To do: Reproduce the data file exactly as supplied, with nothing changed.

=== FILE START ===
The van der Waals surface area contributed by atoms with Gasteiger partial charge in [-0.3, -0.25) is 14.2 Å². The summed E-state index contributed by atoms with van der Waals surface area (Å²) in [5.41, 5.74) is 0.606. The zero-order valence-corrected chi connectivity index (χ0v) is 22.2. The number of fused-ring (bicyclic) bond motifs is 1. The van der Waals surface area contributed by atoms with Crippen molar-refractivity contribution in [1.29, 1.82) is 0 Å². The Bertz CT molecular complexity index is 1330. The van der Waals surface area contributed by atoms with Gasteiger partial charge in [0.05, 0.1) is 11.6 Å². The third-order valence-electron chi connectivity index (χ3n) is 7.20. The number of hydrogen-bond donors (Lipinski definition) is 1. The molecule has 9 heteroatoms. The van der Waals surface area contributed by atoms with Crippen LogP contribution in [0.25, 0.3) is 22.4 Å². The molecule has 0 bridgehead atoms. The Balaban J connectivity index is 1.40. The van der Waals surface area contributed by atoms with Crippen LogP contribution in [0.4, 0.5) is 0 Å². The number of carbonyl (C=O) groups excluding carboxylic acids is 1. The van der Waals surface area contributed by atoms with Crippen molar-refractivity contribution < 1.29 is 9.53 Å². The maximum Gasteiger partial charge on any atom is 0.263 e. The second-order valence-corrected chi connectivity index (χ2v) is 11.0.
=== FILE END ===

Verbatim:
The van der Waals surface area contributed by atoms with Gasteiger partial charge in [-0.3, -0.25) is 14.2 Å². The summed E-state index contributed by atoms with van der Waals surface area (Å²) in [5.41, 5.74) is 0.606. The zero-order valence-corrected chi connectivity index (χ0v) is 22.2. The number of fused-ring (bicyclic) bond motifs is 1. The van der Waals surface area contributed by atoms with Crippen molar-refractivity contribution in [1.29, 1.82) is 0 Å². The Bertz CT molecular complexity index is 1330. The van der Waals surface area contributed by atoms with Gasteiger partial charge in [0.05, 0.1) is 11.6 Å². The third-order valence-electron chi connectivity index (χ3n) is 7.20. The number of hydrogen-bond donors (Lipinski definition) is 1. The molecule has 9 heteroatoms. The van der Waals surface area contributed by atoms with Crippen LogP contribution in [0.25, 0.3) is 22.4 Å². The molecule has 0 bridgehead atoms. The Balaban J connectivity index is 1.40. The van der Waals surface area contributed by atoms with Crippen LogP contribution in [0.4, 0.5) is 0 Å². The number of carbonyl (C=O) groups excluding carboxylic acids is 1. The van der Waals surface area contributed by atoms with Crippen molar-refractivity contribution < 1.29 is 9.53 Å². The maximum Gasteiger partial charge on any atom is 0.263 e. The second-order valence-corrected chi connectivity index (χ2v) is 11.0.